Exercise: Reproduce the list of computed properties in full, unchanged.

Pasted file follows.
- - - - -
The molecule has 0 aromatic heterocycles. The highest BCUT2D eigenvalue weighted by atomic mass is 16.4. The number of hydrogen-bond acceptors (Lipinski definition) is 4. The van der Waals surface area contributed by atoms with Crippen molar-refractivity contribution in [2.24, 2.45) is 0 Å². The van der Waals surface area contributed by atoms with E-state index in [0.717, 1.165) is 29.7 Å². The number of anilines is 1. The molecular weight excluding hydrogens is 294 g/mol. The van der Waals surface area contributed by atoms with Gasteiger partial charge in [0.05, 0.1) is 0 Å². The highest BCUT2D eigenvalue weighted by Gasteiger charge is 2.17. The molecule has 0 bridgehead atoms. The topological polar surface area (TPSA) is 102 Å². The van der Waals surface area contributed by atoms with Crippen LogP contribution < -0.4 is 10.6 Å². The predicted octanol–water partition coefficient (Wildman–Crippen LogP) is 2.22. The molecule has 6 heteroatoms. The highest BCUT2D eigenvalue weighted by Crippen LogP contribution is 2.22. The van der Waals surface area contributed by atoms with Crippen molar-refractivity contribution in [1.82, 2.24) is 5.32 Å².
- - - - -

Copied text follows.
The molecule has 0 aromatic heterocycles. The highest BCUT2D eigenvalue weighted by atomic mass is 16.4. The number of hydrogen-bond acceptors (Lipinski definition) is 4. The van der Waals surface area contributed by atoms with Crippen molar-refractivity contribution in [2.24, 2.45) is 0 Å². The van der Waals surface area contributed by atoms with E-state index in [0.717, 1.165) is 29.7 Å². The number of anilines is 1. The molecular weight excluding hydrogens is 294 g/mol. The van der Waals surface area contributed by atoms with Gasteiger partial charge in [0.05, 0.1) is 0 Å². The highest BCUT2D eigenvalue weighted by Gasteiger charge is 2.17. The molecule has 0 bridgehead atoms. The topological polar surface area (TPSA) is 102 Å². The van der Waals surface area contributed by atoms with Crippen LogP contribution < -0.4 is 10.6 Å². The predicted octanol–water partition coefficient (Wildman–Crippen LogP) is 2.22. The molecule has 6 heteroatoms. The highest BCUT2D eigenvalue weighted by Crippen LogP contribution is 2.22. The van der Waals surface area contributed by atoms with Crippen molar-refractivity contribution in [1.82, 2.24) is 5.32 Å².